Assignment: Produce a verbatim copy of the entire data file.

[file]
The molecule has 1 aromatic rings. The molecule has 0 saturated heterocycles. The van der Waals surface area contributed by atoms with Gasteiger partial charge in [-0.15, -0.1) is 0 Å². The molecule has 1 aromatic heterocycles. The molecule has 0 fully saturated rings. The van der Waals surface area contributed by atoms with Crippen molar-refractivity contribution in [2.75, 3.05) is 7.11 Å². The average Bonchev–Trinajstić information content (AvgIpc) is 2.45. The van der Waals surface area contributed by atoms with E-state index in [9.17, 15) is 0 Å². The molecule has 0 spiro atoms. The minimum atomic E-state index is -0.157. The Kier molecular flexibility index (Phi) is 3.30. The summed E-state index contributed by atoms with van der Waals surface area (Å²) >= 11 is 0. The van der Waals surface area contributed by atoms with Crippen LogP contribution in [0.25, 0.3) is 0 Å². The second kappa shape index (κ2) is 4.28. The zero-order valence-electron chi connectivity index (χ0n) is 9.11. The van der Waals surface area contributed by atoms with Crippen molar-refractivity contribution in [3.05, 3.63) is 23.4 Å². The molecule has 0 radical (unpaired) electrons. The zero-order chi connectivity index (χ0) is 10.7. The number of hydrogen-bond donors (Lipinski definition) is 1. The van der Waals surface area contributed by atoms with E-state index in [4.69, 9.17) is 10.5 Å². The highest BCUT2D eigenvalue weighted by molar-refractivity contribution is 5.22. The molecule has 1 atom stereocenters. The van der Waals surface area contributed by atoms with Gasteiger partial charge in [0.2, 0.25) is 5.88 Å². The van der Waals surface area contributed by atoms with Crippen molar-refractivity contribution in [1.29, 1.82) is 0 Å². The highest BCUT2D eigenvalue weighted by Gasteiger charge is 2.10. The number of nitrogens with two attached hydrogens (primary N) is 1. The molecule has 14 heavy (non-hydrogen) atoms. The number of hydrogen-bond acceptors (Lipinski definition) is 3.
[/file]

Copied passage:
The molecule has 1 aromatic rings. The molecule has 0 saturated heterocycles. The van der Waals surface area contributed by atoms with Gasteiger partial charge in [-0.15, -0.1) is 0 Å². The molecule has 1 aromatic heterocycles. The molecule has 0 fully saturated rings. The van der Waals surface area contributed by atoms with Crippen molar-refractivity contribution in [2.75, 3.05) is 7.11 Å². The average Bonchev–Trinajstić information content (AvgIpc) is 2.45. The van der Waals surface area contributed by atoms with E-state index in [9.17, 15) is 0 Å². The molecule has 0 spiro atoms. The minimum atomic E-state index is -0.157. The Kier molecular flexibility index (Phi) is 3.30. The summed E-state index contributed by atoms with van der Waals surface area (Å²) >= 11 is 0. The van der Waals surface area contributed by atoms with Crippen LogP contribution in [0.25, 0.3) is 0 Å². The second kappa shape index (κ2) is 4.28. The zero-order valence-electron chi connectivity index (χ0n) is 9.11. The van der Waals surface area contributed by atoms with Crippen molar-refractivity contribution in [3.05, 3.63) is 23.4 Å². The molecule has 0 radical (unpaired) electrons. The zero-order chi connectivity index (χ0) is 10.7. The number of hydrogen-bond donors (Lipinski definition) is 1. The van der Waals surface area contributed by atoms with E-state index in [4.69, 9.17) is 10.5 Å². The highest BCUT2D eigenvalue weighted by molar-refractivity contribution is 5.22. The molecule has 1 atom stereocenters. The van der Waals surface area contributed by atoms with Gasteiger partial charge in [0.2, 0.25) is 5.88 Å². The van der Waals surface area contributed by atoms with Crippen molar-refractivity contribution in [1.29, 1.82) is 0 Å². The highest BCUT2D eigenvalue weighted by Gasteiger charge is 2.10. The number of nitrogens with two attached hydrogens (primary N) is 1. The molecule has 14 heavy (non-hydrogen) atoms. The number of hydrogen-bond acceptors (Lipinski definition) is 3.